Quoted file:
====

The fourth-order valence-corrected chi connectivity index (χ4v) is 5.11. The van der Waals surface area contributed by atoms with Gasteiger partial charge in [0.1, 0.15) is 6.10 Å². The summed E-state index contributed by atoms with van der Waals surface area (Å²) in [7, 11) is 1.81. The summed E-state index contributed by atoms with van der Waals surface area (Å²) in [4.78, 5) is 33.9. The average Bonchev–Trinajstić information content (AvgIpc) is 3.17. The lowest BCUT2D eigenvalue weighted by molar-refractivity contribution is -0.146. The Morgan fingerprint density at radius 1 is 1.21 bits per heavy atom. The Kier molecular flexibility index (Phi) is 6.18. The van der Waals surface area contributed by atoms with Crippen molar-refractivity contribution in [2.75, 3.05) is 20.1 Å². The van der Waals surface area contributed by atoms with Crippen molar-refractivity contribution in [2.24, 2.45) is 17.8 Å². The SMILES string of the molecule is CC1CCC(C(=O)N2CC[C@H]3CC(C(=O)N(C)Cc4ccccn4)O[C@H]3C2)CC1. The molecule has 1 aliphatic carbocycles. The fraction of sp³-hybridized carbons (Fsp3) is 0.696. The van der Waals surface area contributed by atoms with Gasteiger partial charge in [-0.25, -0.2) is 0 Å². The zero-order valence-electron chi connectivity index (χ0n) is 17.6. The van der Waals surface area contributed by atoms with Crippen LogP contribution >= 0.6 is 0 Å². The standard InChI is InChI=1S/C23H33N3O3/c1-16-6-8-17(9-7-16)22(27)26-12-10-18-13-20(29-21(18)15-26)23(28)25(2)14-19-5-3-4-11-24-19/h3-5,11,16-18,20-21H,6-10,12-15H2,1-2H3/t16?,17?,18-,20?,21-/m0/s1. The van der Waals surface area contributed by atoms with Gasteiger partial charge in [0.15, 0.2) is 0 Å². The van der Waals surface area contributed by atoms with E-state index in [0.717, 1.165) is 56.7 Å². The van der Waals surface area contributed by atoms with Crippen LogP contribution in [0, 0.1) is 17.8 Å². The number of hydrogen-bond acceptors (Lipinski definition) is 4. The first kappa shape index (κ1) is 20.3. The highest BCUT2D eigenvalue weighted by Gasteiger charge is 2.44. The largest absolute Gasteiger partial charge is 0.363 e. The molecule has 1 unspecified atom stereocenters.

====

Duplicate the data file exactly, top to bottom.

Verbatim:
The fourth-order valence-corrected chi connectivity index (χ4v) is 5.11. The van der Waals surface area contributed by atoms with Gasteiger partial charge in [0.1, 0.15) is 6.10 Å². The summed E-state index contributed by atoms with van der Waals surface area (Å²) in [7, 11) is 1.81. The summed E-state index contributed by atoms with van der Waals surface area (Å²) in [4.78, 5) is 33.9. The average Bonchev–Trinajstić information content (AvgIpc) is 3.17. The lowest BCUT2D eigenvalue weighted by molar-refractivity contribution is -0.146. The Morgan fingerprint density at radius 1 is 1.21 bits per heavy atom. The Kier molecular flexibility index (Phi) is 6.18. The van der Waals surface area contributed by atoms with Crippen molar-refractivity contribution in [2.75, 3.05) is 20.1 Å². The van der Waals surface area contributed by atoms with Crippen molar-refractivity contribution in [2.24, 2.45) is 17.8 Å². The SMILES string of the molecule is CC1CCC(C(=O)N2CC[C@H]3CC(C(=O)N(C)Cc4ccccn4)O[C@H]3C2)CC1. The molecule has 1 aliphatic carbocycles. The fraction of sp³-hybridized carbons (Fsp3) is 0.696. The van der Waals surface area contributed by atoms with Gasteiger partial charge in [-0.25, -0.2) is 0 Å². The zero-order valence-electron chi connectivity index (χ0n) is 17.6. The van der Waals surface area contributed by atoms with Crippen LogP contribution >= 0.6 is 0 Å². The standard InChI is InChI=1S/C23H33N3O3/c1-16-6-8-17(9-7-16)22(27)26-12-10-18-13-20(29-21(18)15-26)23(28)25(2)14-19-5-3-4-11-24-19/h3-5,11,16-18,20-21H,6-10,12-15H2,1-2H3/t16?,17?,18-,20?,21-/m0/s1. The van der Waals surface area contributed by atoms with Gasteiger partial charge in [0.15, 0.2) is 0 Å². The van der Waals surface area contributed by atoms with E-state index in [0.717, 1.165) is 56.7 Å². The van der Waals surface area contributed by atoms with Crippen LogP contribution in [0, 0.1) is 17.8 Å². The number of hydrogen-bond acceptors (Lipinski definition) is 4. The first kappa shape index (κ1) is 20.3. The highest BCUT2D eigenvalue weighted by Gasteiger charge is 2.44. The largest absolute Gasteiger partial charge is 0.363 e. The molecule has 1 unspecified atom stereocenters.